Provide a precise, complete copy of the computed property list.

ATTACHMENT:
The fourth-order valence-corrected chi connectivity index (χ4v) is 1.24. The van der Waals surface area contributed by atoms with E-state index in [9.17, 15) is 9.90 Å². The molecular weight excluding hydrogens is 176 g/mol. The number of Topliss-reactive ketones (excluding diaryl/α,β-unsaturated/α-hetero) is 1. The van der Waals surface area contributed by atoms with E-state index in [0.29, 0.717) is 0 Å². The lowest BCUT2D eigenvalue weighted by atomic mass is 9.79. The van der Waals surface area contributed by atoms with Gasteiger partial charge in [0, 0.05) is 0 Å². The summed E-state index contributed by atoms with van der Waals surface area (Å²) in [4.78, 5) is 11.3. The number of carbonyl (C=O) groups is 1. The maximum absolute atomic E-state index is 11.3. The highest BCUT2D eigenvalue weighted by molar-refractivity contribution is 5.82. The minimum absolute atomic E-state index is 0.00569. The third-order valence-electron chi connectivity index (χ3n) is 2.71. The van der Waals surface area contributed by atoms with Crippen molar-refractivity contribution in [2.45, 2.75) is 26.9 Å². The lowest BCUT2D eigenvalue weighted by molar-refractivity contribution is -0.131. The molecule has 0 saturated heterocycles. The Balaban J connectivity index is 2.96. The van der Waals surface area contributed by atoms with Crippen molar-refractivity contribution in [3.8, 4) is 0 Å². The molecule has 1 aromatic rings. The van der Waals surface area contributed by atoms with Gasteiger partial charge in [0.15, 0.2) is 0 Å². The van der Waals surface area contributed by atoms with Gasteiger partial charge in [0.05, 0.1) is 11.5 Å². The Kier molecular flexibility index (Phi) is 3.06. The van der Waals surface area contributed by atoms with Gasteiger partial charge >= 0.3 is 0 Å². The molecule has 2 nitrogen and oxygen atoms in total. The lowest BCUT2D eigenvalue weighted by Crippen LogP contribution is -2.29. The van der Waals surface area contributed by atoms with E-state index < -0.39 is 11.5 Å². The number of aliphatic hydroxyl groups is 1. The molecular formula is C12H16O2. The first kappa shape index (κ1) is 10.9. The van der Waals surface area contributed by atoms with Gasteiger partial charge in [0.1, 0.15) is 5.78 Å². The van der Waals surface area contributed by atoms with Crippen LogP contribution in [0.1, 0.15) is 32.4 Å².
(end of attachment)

The fourth-order valence-corrected chi connectivity index (χ4v) is 1.24. The van der Waals surface area contributed by atoms with E-state index in [9.17, 15) is 9.90 Å². The molecular weight excluding hydrogens is 176 g/mol. The number of Topliss-reactive ketones (excluding diaryl/α,β-unsaturated/α-hetero) is 1. The van der Waals surface area contributed by atoms with E-state index in [0.29, 0.717) is 0 Å². The lowest BCUT2D eigenvalue weighted by atomic mass is 9.79. The van der Waals surface area contributed by atoms with Gasteiger partial charge in [0, 0.05) is 0 Å². The summed E-state index contributed by atoms with van der Waals surface area (Å²) in [4.78, 5) is 11.3. The number of carbonyl (C=O) groups is 1. The maximum absolute atomic E-state index is 11.3. The highest BCUT2D eigenvalue weighted by molar-refractivity contribution is 5.82. The minimum absolute atomic E-state index is 0.00569. The third-order valence-electron chi connectivity index (χ3n) is 2.71. The van der Waals surface area contributed by atoms with Crippen molar-refractivity contribution in [2.45, 2.75) is 26.9 Å². The lowest BCUT2D eigenvalue weighted by molar-refractivity contribution is -0.131. The molecule has 0 saturated heterocycles. The Balaban J connectivity index is 2.96. The van der Waals surface area contributed by atoms with Crippen molar-refractivity contribution in [3.8, 4) is 0 Å². The molecule has 1 aromatic rings. The van der Waals surface area contributed by atoms with Gasteiger partial charge in [0.15, 0.2) is 0 Å². The van der Waals surface area contributed by atoms with Gasteiger partial charge in [0.05, 0.1) is 11.5 Å². The Kier molecular flexibility index (Phi) is 3.06. The van der Waals surface area contributed by atoms with Gasteiger partial charge >= 0.3 is 0 Å². The molecule has 2 nitrogen and oxygen atoms in total. The lowest BCUT2D eigenvalue weighted by Crippen LogP contribution is -2.29. The van der Waals surface area contributed by atoms with E-state index < -0.39 is 11.5 Å². The number of aliphatic hydroxyl groups is 1. The molecular formula is C12H16O2. The first kappa shape index (κ1) is 10.9. The van der Waals surface area contributed by atoms with Gasteiger partial charge in [0.1, 0.15) is 5.78 Å². The van der Waals surface area contributed by atoms with Crippen LogP contribution in [0.1, 0.15) is 32.4 Å².